When you examine the career of a fighter, you must look at their whole body of work. However, that may not gauge where the fighter is actually at in their career. Some fighters have great records built up slowly against low-level competition, which gave their record a padding. Some fighters have not as attractive of a record, as they may have taken on tough competition from the onset of their career, but that experience turned them around for the better. Shortly put, their strength of schedule made them better.

The latter of these two descriptions can aptly be applied to Colleen Schneider, a fighter who is 9-6 on her career. Don’t let that closer-to-.500 record fool you. She opened her career 1-4, but since then has been on a tear which has seen her win big fights in big organizations, as well as earned her a spot on the first women’s edition of The Ultimate Fighter. Basically, she should be a fighter viewed under the lens of “what have you done for me lately,” as opposed to one examined just by the numbers in her record. This way you’ll see how good she’s really been.

Schneider (Invicta FC)

Schneider (L) (Invicta FC)

Schneider is a two-division Super Fight League champion. She won both the flyweight and bantamweight belts during her tenure with the organization. She has fought for Pancrase, Kunlun Fight and Invicta, the promotion she will go to battle for on Jan. 16. Her vast improvements since her early fights against names like Liz Carmouche and Sarah D’Alelio definitely sent her on a crash course that would eventually make her a top-40 bantamweight.

“I definitely think that it was a case of too much, too soon,” Schneider remarked on her early career in an interview with Combat Press. “I didn’t break myself in and pad my record like some fighters did. I took on some tough fighters right away. I put a ton of pressure on myself, but I became more comfortable after that slow start. It made me a better fighter.”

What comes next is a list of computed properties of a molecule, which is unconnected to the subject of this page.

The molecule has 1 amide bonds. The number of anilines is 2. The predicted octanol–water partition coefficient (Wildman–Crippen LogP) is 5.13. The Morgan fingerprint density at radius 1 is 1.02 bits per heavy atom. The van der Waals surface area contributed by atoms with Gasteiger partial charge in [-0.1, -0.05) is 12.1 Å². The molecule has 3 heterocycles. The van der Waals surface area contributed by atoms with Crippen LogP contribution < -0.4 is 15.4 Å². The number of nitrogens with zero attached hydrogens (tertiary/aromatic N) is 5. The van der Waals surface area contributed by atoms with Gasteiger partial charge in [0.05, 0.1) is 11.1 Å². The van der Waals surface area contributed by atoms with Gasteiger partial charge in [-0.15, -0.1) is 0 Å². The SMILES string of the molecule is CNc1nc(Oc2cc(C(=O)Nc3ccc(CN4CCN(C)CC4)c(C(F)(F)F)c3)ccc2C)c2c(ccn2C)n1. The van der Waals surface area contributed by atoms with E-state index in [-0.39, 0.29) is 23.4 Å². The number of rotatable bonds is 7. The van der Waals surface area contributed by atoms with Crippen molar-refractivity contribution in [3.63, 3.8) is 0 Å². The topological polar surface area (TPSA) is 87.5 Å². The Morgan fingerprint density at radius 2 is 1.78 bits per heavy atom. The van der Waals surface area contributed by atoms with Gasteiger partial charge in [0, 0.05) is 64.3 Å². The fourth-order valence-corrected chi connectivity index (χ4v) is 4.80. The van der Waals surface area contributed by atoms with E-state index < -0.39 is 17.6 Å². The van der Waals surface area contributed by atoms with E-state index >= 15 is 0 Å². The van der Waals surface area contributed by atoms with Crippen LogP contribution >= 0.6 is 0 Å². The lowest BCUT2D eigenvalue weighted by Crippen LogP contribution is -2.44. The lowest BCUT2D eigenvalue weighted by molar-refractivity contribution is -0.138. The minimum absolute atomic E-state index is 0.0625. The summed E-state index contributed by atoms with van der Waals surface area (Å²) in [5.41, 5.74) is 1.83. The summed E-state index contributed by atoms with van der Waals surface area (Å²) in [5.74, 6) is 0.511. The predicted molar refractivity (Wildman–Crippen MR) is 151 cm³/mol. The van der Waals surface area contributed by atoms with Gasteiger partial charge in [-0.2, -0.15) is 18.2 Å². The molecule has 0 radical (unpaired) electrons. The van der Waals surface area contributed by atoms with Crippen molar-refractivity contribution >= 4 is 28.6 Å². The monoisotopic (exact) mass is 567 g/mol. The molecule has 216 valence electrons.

Schneider remarked that her time in India with Super Fight League was great for her career. She was treated well by the company and it gave her exposure to a whole new audience. Furthermore, working with the CSW Training Center in Washington state, along with the likes of Erik Paulson and Josh Barnett, among others, has made her a better mixed martial artist. It has also brought her appreciation of another form of entertainment often associated with MMA.

“Josh and others at CSW have definitely rubbed off their love of pro wrestling on me,” Schneider admitted. “I have trained with a ton of catch wrestlers like Billy Robinson and Barnett. So yes, I do know how to work and shoot. I can definitely see me giving [pro] wrestling a try.”

CSW, and Schneider specifically, has also benefited from a new influx of female talent that has arrived, which will give all the women there more training partners to go up against. The addition of women like Shayna Baszler, Marina Shafir and Jessamyn Duke, all of the Four Horsewomen fame, has made CSW a destination for high-level training, especially for women like Schneider, who is an established talent there already.

Schneider made continued improvements in 2015. She stayed busy with four fights. After dropping her first fight of the year in Invicta to Irene Aldana, Schneider rattled off a three-fight winning streak that will head into 2016. She bested the likes of Jingnan Xiong, Diana Reyes and Bryanna Fissori. Needless to say, 2015 was a pretty successful year for her.